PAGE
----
By Bethan Ackerley
Justin Benson, Aaron Moorhead
Now available to rent online
WHEN they aren’t busy being the darlings of indie horror cinema, film-makers Justin Benson and Aaron Moorhead are, by their own admission, armchair enthusiasts of astrophysics, philosophy and futurism. That heady cocktail of interests has influenced all their films to date, but perhaps none more so than their latest and most ambitious creation: Synchronic.
The film stars Anthony Mackie and Jamie Dornan as paramedics and friends Steve and Dennis, who are called out to a series of unusual drug overdoses across New Orleans. Although the victims are found in very different circumstances – one has been stabbed by a centuries-old sword, while others have been burned or frozen to death – they have all taken Synchronic, a designer drug based on the hallucinogen DMT.
Aside from those grisly incidents, the first third of Synchronic is a slow-burning drama about the quiet miseries that Steve and Dennis are mired in. Steve is a disaffected womaniser who has recently been diagnosed with a brain tumour, while Dennis’s marriage is strained by a new baby and his daughter Brianna’s teenage angst. Thankfully, these personal troubles are just a vehicle for a much more intriguing concept.
When Brianna (played by Ally Ioannides) vanishes after taking Synchronic at a frat party, Steve starts to buy up the remaining supplies. He eventually meets the drug’s creator, Dr Kermani (Ramiz Monsef), who matter-of-factly reveals that Synchronic manipulates your pineal gland, the same region of the brain as Steve’s brain tumour. It is reminiscent of the resonating device in H. P. Lovecraft’s short story From Beyond, which lets the user see alternative planes of existence. However, instead of seeing monsters from another dimension, Synchronic changes how you experience the flow of time.
Kermani explains that time isn’t linear, instead working like a vinyl record: you play one track, but the other grooves are always there. “Synchronic is the needle,” he says, letting people travel to the past while physically remaining in the present. The catch is that you have no control over where you end up, and if you manifest in the middle of a forest fire or in the path of a rampaging bull, you will still die in the present.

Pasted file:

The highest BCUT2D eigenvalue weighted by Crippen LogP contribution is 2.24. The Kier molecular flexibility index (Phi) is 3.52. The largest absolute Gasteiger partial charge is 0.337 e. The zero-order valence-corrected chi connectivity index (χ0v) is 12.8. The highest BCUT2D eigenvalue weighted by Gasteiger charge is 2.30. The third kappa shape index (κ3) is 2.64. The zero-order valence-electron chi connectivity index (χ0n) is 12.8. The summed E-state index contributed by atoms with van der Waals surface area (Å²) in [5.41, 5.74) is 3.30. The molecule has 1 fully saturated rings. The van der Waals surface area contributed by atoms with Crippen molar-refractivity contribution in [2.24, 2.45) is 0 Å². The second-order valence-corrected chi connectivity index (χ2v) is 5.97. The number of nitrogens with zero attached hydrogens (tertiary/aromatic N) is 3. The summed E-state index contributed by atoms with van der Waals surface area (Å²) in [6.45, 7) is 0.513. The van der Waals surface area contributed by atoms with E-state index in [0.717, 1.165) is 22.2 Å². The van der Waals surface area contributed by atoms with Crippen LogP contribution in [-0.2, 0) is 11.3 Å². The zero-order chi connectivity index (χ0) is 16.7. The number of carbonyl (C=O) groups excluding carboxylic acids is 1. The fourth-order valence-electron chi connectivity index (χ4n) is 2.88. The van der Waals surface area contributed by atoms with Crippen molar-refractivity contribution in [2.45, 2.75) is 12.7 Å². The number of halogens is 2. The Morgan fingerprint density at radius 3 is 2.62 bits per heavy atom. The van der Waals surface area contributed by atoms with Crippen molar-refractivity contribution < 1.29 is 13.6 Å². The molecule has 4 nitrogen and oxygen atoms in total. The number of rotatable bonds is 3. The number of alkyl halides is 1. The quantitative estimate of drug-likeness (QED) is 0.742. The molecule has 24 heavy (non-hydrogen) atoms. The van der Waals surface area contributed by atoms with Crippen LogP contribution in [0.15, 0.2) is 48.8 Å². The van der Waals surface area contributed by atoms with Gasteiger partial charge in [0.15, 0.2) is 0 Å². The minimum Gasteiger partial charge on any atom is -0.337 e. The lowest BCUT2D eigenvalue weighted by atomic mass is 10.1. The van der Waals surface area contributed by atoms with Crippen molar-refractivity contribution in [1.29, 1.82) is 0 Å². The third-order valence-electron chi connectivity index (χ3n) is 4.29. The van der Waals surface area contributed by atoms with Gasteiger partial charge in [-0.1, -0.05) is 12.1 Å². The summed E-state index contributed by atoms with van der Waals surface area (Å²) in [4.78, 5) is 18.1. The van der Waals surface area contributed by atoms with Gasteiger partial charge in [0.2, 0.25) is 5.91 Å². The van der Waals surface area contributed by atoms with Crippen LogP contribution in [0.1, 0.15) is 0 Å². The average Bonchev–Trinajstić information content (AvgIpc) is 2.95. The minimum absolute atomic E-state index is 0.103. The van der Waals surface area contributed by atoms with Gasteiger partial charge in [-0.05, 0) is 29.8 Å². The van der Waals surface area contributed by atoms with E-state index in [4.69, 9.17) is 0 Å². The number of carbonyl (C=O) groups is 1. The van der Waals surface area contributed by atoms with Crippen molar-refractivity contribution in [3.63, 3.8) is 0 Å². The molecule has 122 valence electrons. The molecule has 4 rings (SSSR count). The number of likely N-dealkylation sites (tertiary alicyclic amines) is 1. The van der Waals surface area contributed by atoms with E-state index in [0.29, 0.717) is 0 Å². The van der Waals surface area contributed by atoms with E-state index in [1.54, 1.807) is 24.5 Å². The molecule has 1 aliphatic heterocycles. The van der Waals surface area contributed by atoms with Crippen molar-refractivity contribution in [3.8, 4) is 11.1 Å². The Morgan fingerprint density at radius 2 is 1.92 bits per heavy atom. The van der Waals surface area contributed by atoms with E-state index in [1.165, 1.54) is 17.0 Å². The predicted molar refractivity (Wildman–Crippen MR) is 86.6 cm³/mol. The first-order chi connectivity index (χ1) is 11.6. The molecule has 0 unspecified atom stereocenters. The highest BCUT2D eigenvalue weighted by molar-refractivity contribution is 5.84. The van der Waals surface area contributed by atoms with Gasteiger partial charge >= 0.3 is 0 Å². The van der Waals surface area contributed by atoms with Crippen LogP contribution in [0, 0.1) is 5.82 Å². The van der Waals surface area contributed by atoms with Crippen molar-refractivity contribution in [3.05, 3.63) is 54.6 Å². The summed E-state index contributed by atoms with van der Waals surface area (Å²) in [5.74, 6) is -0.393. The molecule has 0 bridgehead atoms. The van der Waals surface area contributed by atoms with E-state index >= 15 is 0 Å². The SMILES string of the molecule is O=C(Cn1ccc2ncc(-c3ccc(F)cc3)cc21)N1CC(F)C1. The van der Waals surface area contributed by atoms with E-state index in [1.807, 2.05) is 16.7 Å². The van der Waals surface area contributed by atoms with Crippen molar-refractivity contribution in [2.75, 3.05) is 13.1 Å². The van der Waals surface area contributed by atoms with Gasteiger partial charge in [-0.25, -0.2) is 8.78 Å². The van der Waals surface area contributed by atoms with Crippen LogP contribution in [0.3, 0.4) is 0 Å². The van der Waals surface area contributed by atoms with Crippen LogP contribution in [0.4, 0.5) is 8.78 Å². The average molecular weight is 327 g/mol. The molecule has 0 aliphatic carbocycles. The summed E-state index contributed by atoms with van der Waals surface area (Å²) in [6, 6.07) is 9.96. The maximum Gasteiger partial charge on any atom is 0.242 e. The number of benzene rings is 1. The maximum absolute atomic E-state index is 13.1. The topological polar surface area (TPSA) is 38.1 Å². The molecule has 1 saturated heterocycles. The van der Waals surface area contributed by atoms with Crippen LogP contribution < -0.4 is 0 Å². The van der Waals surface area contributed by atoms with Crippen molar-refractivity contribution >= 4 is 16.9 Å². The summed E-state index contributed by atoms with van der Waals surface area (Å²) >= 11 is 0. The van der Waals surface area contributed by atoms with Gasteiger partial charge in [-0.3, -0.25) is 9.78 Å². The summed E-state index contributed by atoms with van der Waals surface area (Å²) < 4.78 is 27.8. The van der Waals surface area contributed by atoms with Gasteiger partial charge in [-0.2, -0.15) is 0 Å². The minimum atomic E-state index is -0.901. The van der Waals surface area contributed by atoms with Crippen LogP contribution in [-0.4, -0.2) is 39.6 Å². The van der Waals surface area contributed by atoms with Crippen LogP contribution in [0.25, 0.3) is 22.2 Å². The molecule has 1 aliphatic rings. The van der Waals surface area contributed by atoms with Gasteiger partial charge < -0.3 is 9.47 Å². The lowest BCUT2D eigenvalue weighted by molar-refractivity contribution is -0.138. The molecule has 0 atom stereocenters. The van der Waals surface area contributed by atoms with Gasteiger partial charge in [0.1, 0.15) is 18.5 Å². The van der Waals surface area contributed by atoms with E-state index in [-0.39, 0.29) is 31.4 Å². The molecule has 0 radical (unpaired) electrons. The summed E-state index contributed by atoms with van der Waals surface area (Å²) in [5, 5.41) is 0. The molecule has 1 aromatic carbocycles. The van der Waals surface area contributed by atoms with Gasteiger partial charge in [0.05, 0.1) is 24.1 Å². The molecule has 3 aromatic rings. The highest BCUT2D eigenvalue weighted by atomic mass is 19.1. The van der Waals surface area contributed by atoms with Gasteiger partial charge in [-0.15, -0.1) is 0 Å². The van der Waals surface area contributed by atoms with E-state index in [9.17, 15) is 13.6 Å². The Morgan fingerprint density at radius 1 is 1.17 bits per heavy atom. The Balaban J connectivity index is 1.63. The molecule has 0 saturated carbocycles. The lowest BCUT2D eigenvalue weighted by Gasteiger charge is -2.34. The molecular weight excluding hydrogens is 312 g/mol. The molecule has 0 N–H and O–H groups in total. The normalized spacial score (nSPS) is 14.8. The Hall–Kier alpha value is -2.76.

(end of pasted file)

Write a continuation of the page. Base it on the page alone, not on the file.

“Time works like a vinyl record: you play one track, but the other grooves are always there”
As soon as Steve starts experimenting with Synchronic in an attempt to find Brianna, the film’s real potential emerges. He approaches the task methodically, rationing out his limited supply to establish the rules of the drug. I won’t reveal much about which time periods Steve travels to, but his encounters are surreal and upsetting in equal measure. The past is a particularly dangerous place for a Black man, and the film is at its best when it explores how time travel is disproportionately terrifying for Steve.
While there are a few holes in the plot – why does the drug never take people to the future, for instance – the potential of Synchronic‘s central conceit is obvious. Unfortunately, while the film-makers are no strangers to small budgets, their ambitions were clearly hamstrung by a lack of funds.
The environments in the past are severely limited, with a few brief glimpses of deserts and snowstorms being about as adventurous as the film-makers can afford. Although they make up for that with some clever tableaux and eerie, roving camerawork, you still sense that Synchronic would have benefited immeasurably from having twice as much cash, and twice as much time spent mining the horrors of history.
All that said, Benson and Moorhead have still created a grim, uneasy thriller with truly hair-raising moments. For all that I mourn the unfulfilled potential of the concept, Synchronic is yet more evidence that these film-makers should be given the tools with which they can fully realise their mind-bending ideas.
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